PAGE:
in music, a system of shorthand notation in which figures are written below the notes of the bass part to indicate the chords to be played. Called also thorough bass and basso continuo, it arose in the early 17th cent. in Italy as a means of notating an accompaniment. It soon became so widespread that the baroque era is sometimes called the age of basso continuo. The harpsichord's part in sonatas was indicated by a figured bass, and the harpsichord and the organ are usually played from a figured bass in the vocal works of Bach and Handel. The realization of the basso continuo involves considerable improvisation, varying in style according to composer and period. Both Bach and Mozart wrote out rules for playing the figured bass. After the time of Bach, with the development of the symphony, the figured bass disappeared except for limited use in opera and as a device for teaching harmony.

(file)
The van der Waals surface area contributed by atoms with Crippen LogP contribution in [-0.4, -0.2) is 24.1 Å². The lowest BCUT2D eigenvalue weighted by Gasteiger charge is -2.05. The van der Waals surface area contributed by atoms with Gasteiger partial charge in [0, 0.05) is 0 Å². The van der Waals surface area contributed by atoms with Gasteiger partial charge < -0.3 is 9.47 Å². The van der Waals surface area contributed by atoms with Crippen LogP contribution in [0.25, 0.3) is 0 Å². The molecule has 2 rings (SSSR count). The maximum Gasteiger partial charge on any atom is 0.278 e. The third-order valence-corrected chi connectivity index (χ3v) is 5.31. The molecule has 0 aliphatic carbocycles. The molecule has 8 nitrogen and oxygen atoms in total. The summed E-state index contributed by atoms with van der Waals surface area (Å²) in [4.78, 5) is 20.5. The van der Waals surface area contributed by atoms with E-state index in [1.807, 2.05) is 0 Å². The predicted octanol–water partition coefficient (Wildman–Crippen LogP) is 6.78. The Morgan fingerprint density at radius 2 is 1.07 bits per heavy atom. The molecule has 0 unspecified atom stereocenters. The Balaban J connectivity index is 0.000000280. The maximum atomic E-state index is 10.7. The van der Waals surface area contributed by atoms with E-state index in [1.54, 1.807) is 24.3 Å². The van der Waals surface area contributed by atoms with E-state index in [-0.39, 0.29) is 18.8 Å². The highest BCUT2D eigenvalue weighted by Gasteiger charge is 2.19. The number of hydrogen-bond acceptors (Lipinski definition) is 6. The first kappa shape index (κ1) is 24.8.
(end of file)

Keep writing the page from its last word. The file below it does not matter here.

See F. T. Arnold, The Art of Accompaniment from a Thorough-Bass (1931, repr. 1965); H. Keller, Thoroughbass Method (tr. by C. Parrish, 1965).
The Columbia Electronic Encyclopedia, 6th ed. Copyright © 2012, Columbia University Press. All rights reserved.
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